I was 26 years old, on crutches post-surgery, and it wouldn’t stop snowing in the San Juans. It was not my finest hour.
The despair I felt at missing powder day after powder day that winter — while my colleagues at the Daily Planet attempted to stifle their rosy-cheeked giddiness in my presence — became so keen it prompted me to write an essay. I drafted a piece about the exquisite pain of a penned up powder hound in a ski town that was getting pounded by snow. It ran on page 3, and the Cottonwoods column was born.
It was the first of many columns I’ve written for this newspaper. Over the years, I’ve mused about swimming in icy alpine lakes, baking zucchini bread, getting lost mushroom hunting, my German Lutheran lineage, gardening at high altitude and the pleasure of keeping chickens, among other topics.
It’s been a great motivator for contemplating the landscapes, lifestyles and people of San Miguel County. It’s also been a way for me to continue contributing to the Planet. In 2014, after nine years on staff — including three as editor — I had to step away from the daily frenzy of small-town newspapering. But I didn’t want to stop writing for a paper that helped shape me as a person, community member and journalist. The column has provided that avenue.
After all, those nine years — while hectic and harried — also marked one of the most glorious chapters of my life.
I arrived at the paper a fresh-faced reporter, 25 years old and agog at the mountains I had landed in. Back then, we were a mostly young crew, irreverent and mussed, with dogs wandering the office and that classic poster of Nixon bowling tacked to the wall.
We took our work seriously, though. Telluride was in the last throes of the Valley Floor saga; housing was as always in short supply; the ski resort was preparing to open new terrain; there were festivals aplenty; and the recession would soon hobble the town’s economy. There was no shortage of news.
My colleagues and I skied nine laps before work, sat in hour after hour of town council meetings, scraped together stories to fill the dead zone of off-season, attended all the festivals we could, worked late to meet deadline and spent countless hours hashing it all out over Schlitzes at Fat Alley.
Life was good; we had the privilege and duty of writing the first draft of history for one era of the most colorful, charismatic, creative and, at times, contentious communities I’ve yet to encounter.
For a young journalist, it was a helluva education.
That chapter is now drawing to a close; this will be my final regular Cottonwoods column (See that qualifier there? That’s my safeguard against total finality.)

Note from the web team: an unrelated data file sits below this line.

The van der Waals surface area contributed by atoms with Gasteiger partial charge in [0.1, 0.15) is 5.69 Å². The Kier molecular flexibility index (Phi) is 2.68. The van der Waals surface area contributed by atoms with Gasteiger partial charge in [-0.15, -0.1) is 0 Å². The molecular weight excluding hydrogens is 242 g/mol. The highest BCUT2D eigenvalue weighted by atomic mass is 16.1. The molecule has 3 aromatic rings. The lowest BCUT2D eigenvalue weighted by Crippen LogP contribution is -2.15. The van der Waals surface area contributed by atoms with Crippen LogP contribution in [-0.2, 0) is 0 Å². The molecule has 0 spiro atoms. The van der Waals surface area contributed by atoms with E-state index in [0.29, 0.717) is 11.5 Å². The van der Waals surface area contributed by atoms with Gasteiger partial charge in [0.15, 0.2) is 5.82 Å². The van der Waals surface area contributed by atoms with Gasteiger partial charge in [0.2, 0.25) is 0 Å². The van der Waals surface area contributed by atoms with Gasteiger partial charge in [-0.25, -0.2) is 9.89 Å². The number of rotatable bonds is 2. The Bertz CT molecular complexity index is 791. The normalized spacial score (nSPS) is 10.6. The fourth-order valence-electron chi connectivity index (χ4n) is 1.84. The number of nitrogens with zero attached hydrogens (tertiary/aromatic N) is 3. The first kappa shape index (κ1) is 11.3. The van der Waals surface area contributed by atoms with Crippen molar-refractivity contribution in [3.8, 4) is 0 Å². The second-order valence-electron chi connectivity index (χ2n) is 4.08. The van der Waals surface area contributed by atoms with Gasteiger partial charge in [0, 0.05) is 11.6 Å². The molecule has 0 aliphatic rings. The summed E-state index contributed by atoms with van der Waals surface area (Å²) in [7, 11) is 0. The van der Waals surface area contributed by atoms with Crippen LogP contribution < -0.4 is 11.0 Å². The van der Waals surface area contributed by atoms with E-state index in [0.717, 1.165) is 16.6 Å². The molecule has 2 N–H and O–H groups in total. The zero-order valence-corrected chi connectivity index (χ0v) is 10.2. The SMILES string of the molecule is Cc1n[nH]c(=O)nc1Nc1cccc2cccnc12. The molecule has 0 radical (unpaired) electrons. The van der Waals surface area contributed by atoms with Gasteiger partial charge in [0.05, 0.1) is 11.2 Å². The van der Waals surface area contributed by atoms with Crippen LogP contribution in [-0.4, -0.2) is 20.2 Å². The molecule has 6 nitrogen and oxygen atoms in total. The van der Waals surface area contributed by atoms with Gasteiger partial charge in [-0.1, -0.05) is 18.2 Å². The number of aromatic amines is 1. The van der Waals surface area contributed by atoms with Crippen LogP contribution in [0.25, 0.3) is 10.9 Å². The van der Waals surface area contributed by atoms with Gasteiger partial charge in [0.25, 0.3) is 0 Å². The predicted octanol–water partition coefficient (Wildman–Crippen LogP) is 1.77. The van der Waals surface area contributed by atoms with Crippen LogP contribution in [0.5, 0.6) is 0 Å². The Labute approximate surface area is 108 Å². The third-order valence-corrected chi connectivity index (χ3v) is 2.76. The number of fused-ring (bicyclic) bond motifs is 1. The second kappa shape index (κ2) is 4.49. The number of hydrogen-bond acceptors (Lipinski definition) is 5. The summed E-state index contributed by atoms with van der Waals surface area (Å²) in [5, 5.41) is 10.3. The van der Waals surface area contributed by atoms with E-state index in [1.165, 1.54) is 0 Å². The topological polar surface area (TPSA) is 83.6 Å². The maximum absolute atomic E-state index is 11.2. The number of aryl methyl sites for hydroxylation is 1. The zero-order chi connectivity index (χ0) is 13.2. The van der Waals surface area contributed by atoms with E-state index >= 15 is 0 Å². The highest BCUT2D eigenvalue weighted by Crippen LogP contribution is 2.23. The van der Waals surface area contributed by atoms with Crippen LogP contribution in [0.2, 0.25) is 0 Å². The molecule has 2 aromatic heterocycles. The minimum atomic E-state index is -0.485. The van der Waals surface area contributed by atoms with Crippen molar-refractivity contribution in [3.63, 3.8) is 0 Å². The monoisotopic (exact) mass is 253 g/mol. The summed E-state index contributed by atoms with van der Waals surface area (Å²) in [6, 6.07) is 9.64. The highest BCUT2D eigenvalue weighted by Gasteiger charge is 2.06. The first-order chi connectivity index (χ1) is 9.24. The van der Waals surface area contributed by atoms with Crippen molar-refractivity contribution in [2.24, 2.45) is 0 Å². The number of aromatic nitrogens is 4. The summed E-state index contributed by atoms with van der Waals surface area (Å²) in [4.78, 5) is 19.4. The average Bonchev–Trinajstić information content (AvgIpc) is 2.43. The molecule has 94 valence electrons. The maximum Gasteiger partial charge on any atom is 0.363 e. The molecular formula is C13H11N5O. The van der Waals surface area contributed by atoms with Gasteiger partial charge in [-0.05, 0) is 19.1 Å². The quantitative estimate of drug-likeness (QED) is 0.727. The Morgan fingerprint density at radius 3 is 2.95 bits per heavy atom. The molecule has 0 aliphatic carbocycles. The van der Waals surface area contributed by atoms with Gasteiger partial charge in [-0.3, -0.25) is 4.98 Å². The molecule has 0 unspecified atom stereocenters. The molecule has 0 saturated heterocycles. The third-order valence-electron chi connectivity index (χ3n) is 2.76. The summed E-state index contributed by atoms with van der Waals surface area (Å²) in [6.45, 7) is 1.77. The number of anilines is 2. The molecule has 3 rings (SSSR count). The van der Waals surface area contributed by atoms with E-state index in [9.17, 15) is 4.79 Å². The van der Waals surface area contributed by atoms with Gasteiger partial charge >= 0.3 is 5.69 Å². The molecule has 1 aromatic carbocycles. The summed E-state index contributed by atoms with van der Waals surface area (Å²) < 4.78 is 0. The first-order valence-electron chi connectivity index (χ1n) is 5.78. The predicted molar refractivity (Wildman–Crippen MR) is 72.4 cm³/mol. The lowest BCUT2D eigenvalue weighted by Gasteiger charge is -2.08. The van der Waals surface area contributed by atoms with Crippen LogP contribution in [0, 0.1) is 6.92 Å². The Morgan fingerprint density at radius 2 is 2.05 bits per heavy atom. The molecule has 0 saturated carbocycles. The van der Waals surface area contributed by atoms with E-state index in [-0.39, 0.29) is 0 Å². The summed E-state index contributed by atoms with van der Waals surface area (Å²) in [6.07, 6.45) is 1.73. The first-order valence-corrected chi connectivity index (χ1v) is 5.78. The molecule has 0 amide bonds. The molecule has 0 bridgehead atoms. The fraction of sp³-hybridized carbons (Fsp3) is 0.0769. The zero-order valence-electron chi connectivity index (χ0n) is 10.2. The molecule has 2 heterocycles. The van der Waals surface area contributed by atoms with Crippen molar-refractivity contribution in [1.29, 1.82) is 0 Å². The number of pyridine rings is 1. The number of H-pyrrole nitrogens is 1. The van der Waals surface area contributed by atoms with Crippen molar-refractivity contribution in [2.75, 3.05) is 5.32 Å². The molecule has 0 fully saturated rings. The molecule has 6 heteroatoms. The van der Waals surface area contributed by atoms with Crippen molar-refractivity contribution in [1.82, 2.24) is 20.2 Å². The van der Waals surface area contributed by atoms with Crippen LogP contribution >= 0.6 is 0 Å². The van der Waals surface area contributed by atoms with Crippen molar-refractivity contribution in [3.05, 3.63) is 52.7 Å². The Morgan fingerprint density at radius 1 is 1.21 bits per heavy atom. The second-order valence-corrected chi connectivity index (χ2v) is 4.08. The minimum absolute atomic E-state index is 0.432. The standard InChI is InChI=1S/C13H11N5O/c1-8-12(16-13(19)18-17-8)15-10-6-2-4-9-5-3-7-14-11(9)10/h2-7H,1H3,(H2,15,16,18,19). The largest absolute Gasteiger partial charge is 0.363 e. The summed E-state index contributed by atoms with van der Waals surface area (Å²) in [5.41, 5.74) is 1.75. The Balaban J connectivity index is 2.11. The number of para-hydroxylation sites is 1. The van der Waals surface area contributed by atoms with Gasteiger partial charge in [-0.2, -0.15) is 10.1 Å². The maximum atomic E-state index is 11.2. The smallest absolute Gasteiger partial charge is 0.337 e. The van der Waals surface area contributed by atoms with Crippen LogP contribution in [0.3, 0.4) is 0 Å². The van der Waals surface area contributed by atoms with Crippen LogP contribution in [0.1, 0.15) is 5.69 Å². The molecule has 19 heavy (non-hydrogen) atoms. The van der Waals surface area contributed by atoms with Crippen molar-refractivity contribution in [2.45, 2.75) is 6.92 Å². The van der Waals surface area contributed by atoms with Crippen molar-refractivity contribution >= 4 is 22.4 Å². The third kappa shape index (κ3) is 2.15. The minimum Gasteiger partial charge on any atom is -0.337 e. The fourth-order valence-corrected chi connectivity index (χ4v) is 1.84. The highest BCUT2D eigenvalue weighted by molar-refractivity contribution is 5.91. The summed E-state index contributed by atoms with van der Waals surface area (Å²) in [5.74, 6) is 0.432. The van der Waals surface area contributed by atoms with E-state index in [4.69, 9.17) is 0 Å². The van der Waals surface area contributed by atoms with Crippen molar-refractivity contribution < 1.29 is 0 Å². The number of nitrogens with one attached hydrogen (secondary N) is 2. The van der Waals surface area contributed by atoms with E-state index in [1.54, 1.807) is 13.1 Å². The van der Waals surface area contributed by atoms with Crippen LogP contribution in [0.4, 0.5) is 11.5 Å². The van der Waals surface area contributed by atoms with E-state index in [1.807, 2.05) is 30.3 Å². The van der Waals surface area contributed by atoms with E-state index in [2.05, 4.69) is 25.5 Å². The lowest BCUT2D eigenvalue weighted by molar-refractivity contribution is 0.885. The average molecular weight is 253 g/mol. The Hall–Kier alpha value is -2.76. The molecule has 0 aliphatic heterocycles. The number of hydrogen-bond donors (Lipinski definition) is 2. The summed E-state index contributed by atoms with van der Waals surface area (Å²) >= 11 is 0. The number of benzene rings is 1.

I’ve moved to the square state up north, the colder and emptier one, where dispensaries don’t litter downtowns and you can drive and drive and still find unpeopled land. Up here in Wyoming, things are different; the mountains have softer contours, the skies yawn wider, the philosophies lean more right.
I have a new job as an editor and another as a mother, and I’ve found it harder to continue writing a column for a readership 500 miles away. Without living in the San Juans full-time, the ideas are drying out.
But before I sign off, allow me one final reminisce into a dozen years of writing about a one-of-a-kind place that occupies a prominent space in my heart.
During my time in Telluride, I wrote about the mundane and lofty — roadwork on Main Street all the way to ambitious dreams of a carbon-neutral community. About spats in town council chambers, the dreams of political candidates, the creative ways people got by in a town where economic survival is tricky. I wrote of the Telluride’s fascinating transformation from forgotten mining town to bustling international destination, profiled notable characters like Honga Im and Senior Mahoney, followed the astronomical rise of hometown hero Gus Kenworthy and, with a heavy heart, wrote obituaries for people like Marc Buchsieb, Sharon Shuteran and J. Michael Brown.
Telluride’s festivals bring big names and big ideas to town, and I was granted access to incredible interview subjects — people like Victor Wooten, Louis Psihoyos and Ken Burns.
I wrote about the Valley Floor, a fight over uranium mining in the West End, and many more fights, over zoning, housing, the soul of the town. I wrote about bakers and salad makers, mandolin players and mycologists, ski bums and poets. Droughts and deluges. Construction, destruction. So. Many. Elections. Life and death.
In other words, all the things that make this idiosyncratic, ever-interesting and utterly beautiful community tick. And a pack of remarkable people that I’ll not soon forget.
It’s been a privilege, Telluride.